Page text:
Micro roundup : Mercer Watch Co. and Vortic Watches

In this micro roundup, I’m going to introduce you to two interesting project currently being funded on Kickstarter: Mercer Watch Co. presenting a superb piece, with a nice blend of dressiness with sportiness and Vortic Watches that is proposing custom made wristwatches based on early 1900s American pocket watch movements.

Mercer Watch Co. “The Brigadier”

Mercer Watch Co.'s debut piece, "The Brigadier"

Mercer Watch Co.’s debut piece, “The Brigadier”

Mercer Watch Co. was started by Scott Vuocolo, in the historic central New Jersey. The brand got his name from Brigadier General Hugh Mercer, a soldier and a physician, a fallen hero of the American Revolution.

“The Brigadier”, the debut piece of Mercer Watch co., was recently launched as a Kickstarter campaign, looking to raise $35,000.

The 42 mm wide and 12 mm thick stainless steel watch has a rather modern allure, featuring thick lugs that brings out the contrast between the polished and brushed surfaces of the case.

The dial is covered by a domed sapphire crystal, the see trough back is also protected by sapphire crystal.

I am particularly found of the black dial, judging by the pictures, it has much better contrast than the white version. The blued sweeping second hand is really beautiful and works well with the rest, I’de say it is the cherry on top of the cake.

Inside “The Brigadier”, you’ll find the usual Miyota 9015 automatic caliber that I hope it will receive some attention from Mercer Watch Co., at least a small engraved logo would make it a lot more interesting and it would justify the see-trough back.

Pros: I really the design and the choice of good materials. It has all the necessary ingredients of a great watch.

Cons: I’m a bit worried about the relatively high target of this debut project; I hope it will reach it, as “The Brigadier” is a really handsome piece.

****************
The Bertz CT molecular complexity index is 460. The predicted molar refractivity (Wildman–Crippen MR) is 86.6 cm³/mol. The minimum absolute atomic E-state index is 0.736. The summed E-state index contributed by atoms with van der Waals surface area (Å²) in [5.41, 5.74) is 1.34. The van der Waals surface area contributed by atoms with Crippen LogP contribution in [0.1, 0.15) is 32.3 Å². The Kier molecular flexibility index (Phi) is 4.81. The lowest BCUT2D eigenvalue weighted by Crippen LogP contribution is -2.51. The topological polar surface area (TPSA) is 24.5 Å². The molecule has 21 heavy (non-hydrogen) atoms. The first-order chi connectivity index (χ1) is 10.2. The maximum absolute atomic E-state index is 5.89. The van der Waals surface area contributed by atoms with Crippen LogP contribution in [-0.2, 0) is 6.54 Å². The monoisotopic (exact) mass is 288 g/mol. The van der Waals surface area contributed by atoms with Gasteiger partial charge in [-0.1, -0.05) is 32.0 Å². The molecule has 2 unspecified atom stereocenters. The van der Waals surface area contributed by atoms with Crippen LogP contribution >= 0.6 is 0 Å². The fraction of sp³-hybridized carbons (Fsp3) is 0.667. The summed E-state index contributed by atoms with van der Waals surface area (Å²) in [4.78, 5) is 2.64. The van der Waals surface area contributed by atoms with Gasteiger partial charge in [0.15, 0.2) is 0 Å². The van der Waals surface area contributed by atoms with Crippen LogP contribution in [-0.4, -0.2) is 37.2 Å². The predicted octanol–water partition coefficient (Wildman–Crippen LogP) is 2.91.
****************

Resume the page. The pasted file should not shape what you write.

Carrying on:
For more information about Mercer Watch Co. and “The Brigadier” head over to Kickstarter.

Vortic Watches – Made in USA

Vortic Watches brings back to life an old Waltham piece.

Vortic Watches brings back to life an old Waltham piece.

When it comes to micro brands, I often hear the critics complaining about the watches being actually made in Asia. Well, with Vortic Watches, their flak doesn’t hold any water as everything is made in America.

Just as in the time when soldiers of WWI started wearing their pocket watches on their wrist, Vortic is using pocket watch movements made by legendary American watchmaking companies in the early 1900s. They use Elgin, Waltham and Hamilton movements that were auctioned off in large batches as their original case was scraped for their gold and silver value.

Vortic hired professional watchmakers to tune up these old movements and give them a second life in a patent pending 3d-printed case. It’s quite an interesting blend of technologies, almost a time travel, using more than 100 year-old movements in cutting-edge metal 3d-printed cases, while the old dial is protected by Corning Gorilla Glass.

Each piece is custom made, Vortic offering a plethora of choices to make you happy. For example, you can even chose — just a few are still left — to have the watch in time for Christmas.

Pros & Cons: A very cool way of blending together yesterday’s craft with today’s technology. I’m putting this as both a plus and a minus, as this is really a question of taste and mind-frame.

Check out this project on Kickstarter:

As a graphic designer, I'm fascinated by the crossroads between technology and aesthetics. Horology is one of these crafts, where art and engineering come together to produce mechanical wonders that grace the eye. WatchPaper was born from the desire to create an online tool where I can share my passion for watches.